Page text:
There is a fine, bleached line between "trying too hard" and "confident in your own skin." The two descriptors can look disturbingly similar: Some people use hair dye, awkward yet fashionable clothing and violent curse words as a mask for their insecurities, while for others these are outward expressions of the very personality quirks that the first group attempts to hide.

At first glance, it's difficult to tell which category DMC: Devil May Cry belongs to. In the marketing leading up to DMC's launch, publisher Capcom released videos of a naked Dante sailing through the air, manly bits covered by slices of pizza, and infused its material with metal songs and f-bombs. It had reason to put forth such a ridiculous effort following backlash from the game's radical style shift: Dante's hair black rather than white-blonde, his body decked out with new clothes and his personality given a modern twist.

With such a rabid fanbase, the only thing that could redeem DMC from reactionary internet infamy was to turn that unique, new styling into an homage to a beloved series. To be confident in its skin and own all of its style choices unapologetically, while still retaining the crux of the series, the combat.

DMC does this in spades – er, scythes.
DMC's world is as much a funhouse mirror of our own reality as the game itself is to its previous installments. It's a neon, urban landscape ruled over, in secret, by demons bent on controlling the human race through hypnotic soft drinks and manipulative news networks. Limbo, the demon world that exists on top of this reality, crushes and cracks the city as Dante travels through it, creating a distorted yet beautiful playground for battle.

Dante, a Nephilim (the product of an angel and demon's unholy union), is humankind's only chance at freedom from demonic enslavement, since he has the ability to enter Limbo and to use abilities from both sides of Heaven's and Hell's armies. Dante discovers his past and uncovers new abilities gradually throughout the game. He starts with a sword, Rebellion, but by the end of the campaign has an arsenal of projectiles, grappling whips, melee weapons and guns to rival a military-grade Ikea, and he is forced to become proficient with all of them.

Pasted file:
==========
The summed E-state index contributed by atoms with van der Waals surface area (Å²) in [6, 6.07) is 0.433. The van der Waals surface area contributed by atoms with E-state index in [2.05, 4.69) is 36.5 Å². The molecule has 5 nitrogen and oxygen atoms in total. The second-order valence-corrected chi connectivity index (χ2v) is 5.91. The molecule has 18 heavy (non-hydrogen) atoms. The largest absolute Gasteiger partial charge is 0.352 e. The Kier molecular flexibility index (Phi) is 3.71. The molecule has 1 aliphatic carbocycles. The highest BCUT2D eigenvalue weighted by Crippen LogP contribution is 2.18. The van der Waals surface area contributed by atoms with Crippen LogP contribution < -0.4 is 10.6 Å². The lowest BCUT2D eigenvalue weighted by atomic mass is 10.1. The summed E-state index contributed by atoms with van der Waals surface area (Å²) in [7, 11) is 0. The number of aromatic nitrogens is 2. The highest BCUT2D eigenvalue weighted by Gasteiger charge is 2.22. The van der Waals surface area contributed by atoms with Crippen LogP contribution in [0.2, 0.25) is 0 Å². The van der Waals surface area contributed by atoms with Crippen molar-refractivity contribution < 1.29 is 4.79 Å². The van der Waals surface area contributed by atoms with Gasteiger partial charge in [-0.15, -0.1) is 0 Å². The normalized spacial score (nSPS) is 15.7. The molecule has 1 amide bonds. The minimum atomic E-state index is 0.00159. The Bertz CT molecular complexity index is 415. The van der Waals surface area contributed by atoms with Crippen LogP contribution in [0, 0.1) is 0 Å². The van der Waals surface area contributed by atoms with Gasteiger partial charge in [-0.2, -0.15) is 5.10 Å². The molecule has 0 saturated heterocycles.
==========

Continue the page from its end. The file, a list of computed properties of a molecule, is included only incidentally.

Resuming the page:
Enemies progress naturally as Dante's skills increase, teaching you to layer his abilities as new, stronger demons step up, some with weapon-specific vulnerabilities. Stringing together combos with varying weapons becomes a fast-paced puzzle for each new enemy lineup, and Dante gets style points for the cleverest combos. Dante has everything from his sword Rebellion to an angelic scythe and shurikens, a demonic axe and fists, and a handful of guns to boot. On top of this, he has angelic and demonic abilities that grant him superhuman speed, strength and healing, and his aligned swords transform into grappling whips that allow for aerial travel. All of these weapons and abilities can be unleashed and combined on the fly, making DMC a game about defeating hordes of enemies in style (and with sarcasm), a mechanic that doesn't once become boring or feel detrimentally repetitive.

The sheer amount of weapons and their individual levels of engagement ensure that fighting in DMC is always a pleasure. For the player, at least. (Getting stomped by a raging metal demon can't feel too great for Dante, even though he takes it in stride.) It helps that the demons attack in the same pattern throughout the game. Battles begin with enemies sprouting out of the ground, with the major threats introduced in mini-cutscenes. It's not always the same type of enemy spawning at the same time – the game mixes and matches, at times throwing two or three big baddies into the fray alongside hordes of lesser pawns. Dante's strategy must be flexible to defeat the more sadistic combinations, such as the Witch, who has a litany of telepathic powers, and the Tyrant, who relies on charging and bodyslamming his prey. That's after defeating a few rounds of lesser demons, all of which run, fly or shoot projectiles.